As is typical of human rabies cases in the United States, rabies was not considered early in the patient's clinical course because animal contact history had not been elicited. Although no standard treatment for rabies exists once symptoms begin, experimental intervention may be considered if the disease is detected early (1,9). Early identification also can limit secondary exposures to medical personnel and patient contacts, minimizing the need for PEP. Standard infection control practices, as outlined by the Hospital Infection Control Practices Advisory Committee, should prevent most health-care worker exposures (10). Goggles, masks, and gloves should be worn during high-risk activities, such as intubation and suctioning. Human-to-human transmission has not been documented in a health-care setting; nevertheless, transmission of rabies virus could occur if open wounds or mucous membranes were contaminated with saliva or neural tissue (1). In the case described in this report, several exposed personnel had not adhered to standard infection control procedures. Prompt and thorough education of employees was critical for assessing exposure risk and minimizing unnecessary PEP.
Rabies should be considered as a differential diagnosis for any severe, progressive, unexplained encephalitis. This case illustrates the importance of clinicians obtaining complete animal exposure histories, as well as the need for prompt medical and public health evaluation of all animal bites, regardless of perceived severity. Rabies is preventable if PEP is administered soon after exposure (1). In countries where canine rabies is endemic, all dog bites should be managed as a rabies exposure until the dog's disease-free status can be confirmed.
Charles Glagola, MPH, Borough of Roselle Health Dept, Roselle; Megan Avallone, MS, Westfield Regional Health Dept, Westfield; Jan Schwarz-Miller, MD, Rashmi Kaura, MD, Ayodeji Olarewaju, MD, physicians and occupational health staff, Overlook Medical Center, Summit, New Jersey. Richard Franka, DVM, PhD, Ivan Kuzmin, MD, PhD, Andres Velasco-Villa, PhD, Jesse Blanton, MPH, Felix Jackson, MS, Pamela A. Yager, Div of High-Consequence Pathogens and Pathology, National Center for Emerging Zoonotic Infectious Diseases, CDC.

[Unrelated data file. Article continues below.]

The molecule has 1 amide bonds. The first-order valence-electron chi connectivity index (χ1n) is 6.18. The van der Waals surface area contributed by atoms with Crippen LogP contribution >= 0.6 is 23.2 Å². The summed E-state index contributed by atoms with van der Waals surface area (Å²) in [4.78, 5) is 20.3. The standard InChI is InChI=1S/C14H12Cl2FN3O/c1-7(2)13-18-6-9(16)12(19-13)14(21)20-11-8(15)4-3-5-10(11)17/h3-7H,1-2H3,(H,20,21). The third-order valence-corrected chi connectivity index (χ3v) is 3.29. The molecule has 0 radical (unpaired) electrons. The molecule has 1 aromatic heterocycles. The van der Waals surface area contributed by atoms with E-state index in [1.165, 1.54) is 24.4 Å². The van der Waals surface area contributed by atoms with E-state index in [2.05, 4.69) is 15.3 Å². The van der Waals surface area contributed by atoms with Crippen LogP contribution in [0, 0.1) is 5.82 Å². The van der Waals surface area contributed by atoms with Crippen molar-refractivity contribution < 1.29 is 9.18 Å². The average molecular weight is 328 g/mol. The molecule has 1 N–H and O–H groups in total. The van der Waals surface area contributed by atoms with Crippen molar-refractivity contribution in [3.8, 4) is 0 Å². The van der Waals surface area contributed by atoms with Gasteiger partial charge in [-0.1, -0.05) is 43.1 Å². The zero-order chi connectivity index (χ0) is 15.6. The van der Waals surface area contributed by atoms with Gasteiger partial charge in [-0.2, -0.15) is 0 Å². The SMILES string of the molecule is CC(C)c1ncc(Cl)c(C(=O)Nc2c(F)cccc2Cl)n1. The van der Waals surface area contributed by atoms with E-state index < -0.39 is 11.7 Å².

- CDC. Human rabies prevention—United States, 2008: recommendations of the Advisory Committee on Immunization Practices. MMWR 2008;57(No. RR-3).
- Blanton JD, Hanlon CA, Rupprecht CE. Rabies surveillance in the United States during 2006. J Am Vet Med Assoc 2007; 231:540–56.
- CDC. Human rabies—Alabama, Tennessee, Texas, 1994. MMWR 1994;44:269–72.
- CDC. Human rabies—Virginia, 2009. MMWR 2010;59:1236–8.
- CDC. Human rabies—Florida, 2004. MMWR 2005;54:767–9.
- CDC. Human rabies—Miami, 1994. MMWR 1994;43:773–5.
- Pan American Health Organization. Elimination of dog-transmitted human rabies in Latin America: situation analysis. Washington, DC: Pan American Health Organization; 2005. Available at http://www.paho.org/english/ad/dpc/vp/rabia-sit.htm. Accessed December 22, 2011.
- Lembo T, Attlan M, Bourhy H, et al. Renewed global partnerships and redesigned roadmaps for rabies prevention and control. Vet Med Int 2011 [Epub ahead of print].
- Willoughby RE Jr, Tieves KS, Hoffman GM, et al. Survival after treatment of rabies with induction of coma. N Engl J Med 2005;352:2508–14.
- Siegel JD, Rhinehart E, Jackson M, Chiarello L; Healthcare Infection Control Practices Advisory Committee. 2007 guideline for isolation precautions: preventing transmission of infectious agents in healthcare settings. Atlanta, GA: US Department of Health and Human Services, CDC, Healthcare Infection Control Practices Advisory Committee; 2007. Available at http://www.cdc.gov/hicpac/2007ip/2007isolationprecautions.html. Accessed December 22, 2011.
* Available at http://www.rabiesblueprint.com.
What is already known on this topic?
Canine rabies virus variants have not been reported to circulate in the United States since 2004 but continue to circulate in dogs in Haiti. Rabies is nearly always fatal without prompt and appropriate administration of rabies postexposure prophylaxis.
What is added by this report?
In July 2011, a woman aged 73 years, who was bitten in April 2011 by an adopted street dog in her home country of Haiti, died of rabies in New Jersey. This is the third human case reported in the United States associated with canine rabies exposure in Haiti.
What are the implications for public health practice?
Rabies should be considered in the differential diagnosis of patients with unexplained, acute, progressive encephalitis, especially those with a history of travel or residence in a country where canine rabies is endemic, even when a history of animal exposure is unknown.
All MMWR HTML versions of articles are electronic conversions from typeset documents.
This conversion might result in character translation or format errors in the HTML version.
Users are referred to the electronic PDF version (http://www.cdc.gov/mmwr)
and/or the original MMWR paper copy for printable versions of official text, figures, and tables.
An original paper copy of this issue can be obtained from the Superintendent of Documents, U.S.
Government Printing Office (GPO), Washington, DC 20402-9371;
telephone: (202) 512-1800. Contact GPO for current prices.
**Questions or messages regarding errors in formatting should be addressed to email@example.com.